Sleeping on your back isn't necessarily harmful, but it leads to back pain in some people. You're also more likely to snore because the relaxed tissue in your throat blocks your windpipe. Sleeping positions can be a matter of habit and tricky to break. When you're in deep sleep, your body could move to its usual, comfortable position without a little intervention.
Stuff a tennis ball into an old sock.
Attach the sock to the back of your pajamas or sleep shirt using a safety pin. Wear the pajamas to bed, so that when you attempt to roll over on your back, you'll feel the uncomfortable tennis ball and correct your position.
Lie on your side in bed. Place a pillow behind your back to help prevent you from rolling over onto the tennis ball. If the pillow stops you from moving, you can avoid the uncomfortable feeling that occurs when you roll over onto the tennis ball.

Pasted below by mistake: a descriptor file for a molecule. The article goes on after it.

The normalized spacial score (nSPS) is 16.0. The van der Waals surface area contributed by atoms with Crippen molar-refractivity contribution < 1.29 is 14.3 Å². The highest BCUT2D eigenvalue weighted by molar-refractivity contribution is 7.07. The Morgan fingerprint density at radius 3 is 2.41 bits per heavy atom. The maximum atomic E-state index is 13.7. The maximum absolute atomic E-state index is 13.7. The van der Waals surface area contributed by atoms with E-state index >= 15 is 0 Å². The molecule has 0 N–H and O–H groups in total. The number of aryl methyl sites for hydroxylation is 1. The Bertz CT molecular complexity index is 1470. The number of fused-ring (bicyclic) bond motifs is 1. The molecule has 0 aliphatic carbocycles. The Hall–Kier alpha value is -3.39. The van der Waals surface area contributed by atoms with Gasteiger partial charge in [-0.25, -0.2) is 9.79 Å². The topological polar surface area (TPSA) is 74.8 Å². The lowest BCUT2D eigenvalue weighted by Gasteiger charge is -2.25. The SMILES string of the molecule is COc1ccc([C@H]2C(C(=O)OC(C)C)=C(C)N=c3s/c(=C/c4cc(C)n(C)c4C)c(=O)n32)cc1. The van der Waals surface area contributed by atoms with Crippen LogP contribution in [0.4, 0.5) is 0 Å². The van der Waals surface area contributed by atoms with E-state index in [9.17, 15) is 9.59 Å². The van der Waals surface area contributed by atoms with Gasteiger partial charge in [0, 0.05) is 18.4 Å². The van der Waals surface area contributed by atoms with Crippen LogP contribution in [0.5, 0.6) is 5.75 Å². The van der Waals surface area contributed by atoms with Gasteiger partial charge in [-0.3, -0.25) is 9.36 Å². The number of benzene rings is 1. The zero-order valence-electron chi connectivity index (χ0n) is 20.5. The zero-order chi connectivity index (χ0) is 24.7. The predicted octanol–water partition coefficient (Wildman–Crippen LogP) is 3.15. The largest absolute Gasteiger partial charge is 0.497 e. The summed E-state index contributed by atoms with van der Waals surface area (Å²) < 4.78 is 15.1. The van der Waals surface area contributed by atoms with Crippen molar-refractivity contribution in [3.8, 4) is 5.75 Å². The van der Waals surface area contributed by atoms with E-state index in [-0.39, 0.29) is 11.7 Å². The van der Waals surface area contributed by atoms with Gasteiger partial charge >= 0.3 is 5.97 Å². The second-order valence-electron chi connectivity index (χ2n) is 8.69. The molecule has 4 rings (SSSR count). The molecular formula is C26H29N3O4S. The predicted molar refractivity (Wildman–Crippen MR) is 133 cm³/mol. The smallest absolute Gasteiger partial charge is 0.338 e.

Place a pillow between your knees while lying on your side if you suffer from back pain.
Ask your partner to wake you or encourage you to roll over if he notices you're sleeping on your back.
Things You'll Need
Experiment with sleeping on the other side of the bed and using the pillow behind your back. It may give you a new perspective and remove the temptation to roll onto your back.
Pregnant women should avoid lying on their backs during their third trimesters to preserve blood from the legs to the heart.